MRSA, E. coli, pneumonia, and now Candida auris… with a growing list of superbugs, should hospitals let people know about outbreaks before they become patients? People who’ve caught an infection give that an emphatic yes. While it may not always be avoidable, many are looking at their options when dealing with hospitals, superbugs, and all the current outbreaks.
Superbugs are germs that have become resistant to treatment: antibiotic resistant bacteria, and antifungal resistant fungi. MRSA has been around for decades, but it’s become increasingly common—many people who are currently healthy may be carriers. Drug resistant E. coli was discovered in China only a few years ago… but it was quickly revealed that it was already a global problem (and possibly the most threatening superbug, as it’s primed to share its drug resistant genes).
The newest superbug sweeping the nation is Candida auris, a fungal infection that many hospitals have come forward with, and likely many more are silently battling. New York and Illinois have the most cases of antifungal resistant C. auris. According to Illinois, not disclosing hospitals that may carry the superbugs is actually about protecting patient privacy.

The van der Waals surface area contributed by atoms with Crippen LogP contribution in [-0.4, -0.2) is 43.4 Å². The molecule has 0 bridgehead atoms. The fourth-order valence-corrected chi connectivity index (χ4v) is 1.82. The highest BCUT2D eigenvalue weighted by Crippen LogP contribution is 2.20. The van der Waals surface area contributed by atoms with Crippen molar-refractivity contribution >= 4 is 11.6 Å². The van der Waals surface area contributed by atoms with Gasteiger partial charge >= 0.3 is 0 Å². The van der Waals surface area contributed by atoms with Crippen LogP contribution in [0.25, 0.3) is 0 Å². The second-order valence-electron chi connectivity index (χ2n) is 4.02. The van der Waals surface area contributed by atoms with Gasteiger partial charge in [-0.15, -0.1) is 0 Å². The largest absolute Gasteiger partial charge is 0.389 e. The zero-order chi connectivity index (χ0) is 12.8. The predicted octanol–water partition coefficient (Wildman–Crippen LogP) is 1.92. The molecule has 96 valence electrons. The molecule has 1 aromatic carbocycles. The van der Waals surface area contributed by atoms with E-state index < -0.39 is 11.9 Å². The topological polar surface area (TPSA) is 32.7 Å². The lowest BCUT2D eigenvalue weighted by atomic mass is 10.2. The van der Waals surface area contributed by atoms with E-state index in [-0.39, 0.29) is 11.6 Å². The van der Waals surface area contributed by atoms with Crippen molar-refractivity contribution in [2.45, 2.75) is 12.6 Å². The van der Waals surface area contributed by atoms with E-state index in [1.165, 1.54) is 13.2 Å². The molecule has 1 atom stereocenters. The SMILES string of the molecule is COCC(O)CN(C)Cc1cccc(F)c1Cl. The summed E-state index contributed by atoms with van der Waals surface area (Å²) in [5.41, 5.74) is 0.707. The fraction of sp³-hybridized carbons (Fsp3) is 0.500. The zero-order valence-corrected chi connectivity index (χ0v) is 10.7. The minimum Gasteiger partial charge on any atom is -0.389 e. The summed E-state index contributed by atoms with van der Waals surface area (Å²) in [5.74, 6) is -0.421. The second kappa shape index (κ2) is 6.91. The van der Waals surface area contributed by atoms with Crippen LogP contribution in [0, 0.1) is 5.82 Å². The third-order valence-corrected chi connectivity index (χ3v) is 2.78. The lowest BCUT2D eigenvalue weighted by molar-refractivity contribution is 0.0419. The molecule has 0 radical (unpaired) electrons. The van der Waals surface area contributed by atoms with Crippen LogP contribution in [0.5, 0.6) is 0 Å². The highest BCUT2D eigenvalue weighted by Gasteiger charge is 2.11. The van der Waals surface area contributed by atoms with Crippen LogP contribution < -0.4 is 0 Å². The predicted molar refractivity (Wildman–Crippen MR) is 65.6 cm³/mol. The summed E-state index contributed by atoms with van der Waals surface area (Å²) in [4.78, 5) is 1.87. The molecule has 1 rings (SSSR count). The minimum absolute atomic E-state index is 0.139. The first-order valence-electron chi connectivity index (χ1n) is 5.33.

Following a good hygiene protocol is key to hospital success in fighting superbugs—frequent handwashing, changing catheters/IVs/etc. within the recommended time, and following a thorough cleaning schedule for hospital rooms has been shown to reduce transmission. Patients can help by self-advocating, and watching for early signs of infection.
When superbugs take root in hospitals and other care facilities, they can easily end up in communities. You can protect yourself at home by limiting visits to doctors and hospitals (most offices now have nurse lines to call first), cleaning and washing hands frequently, and supporting your immune system with colloidal silver.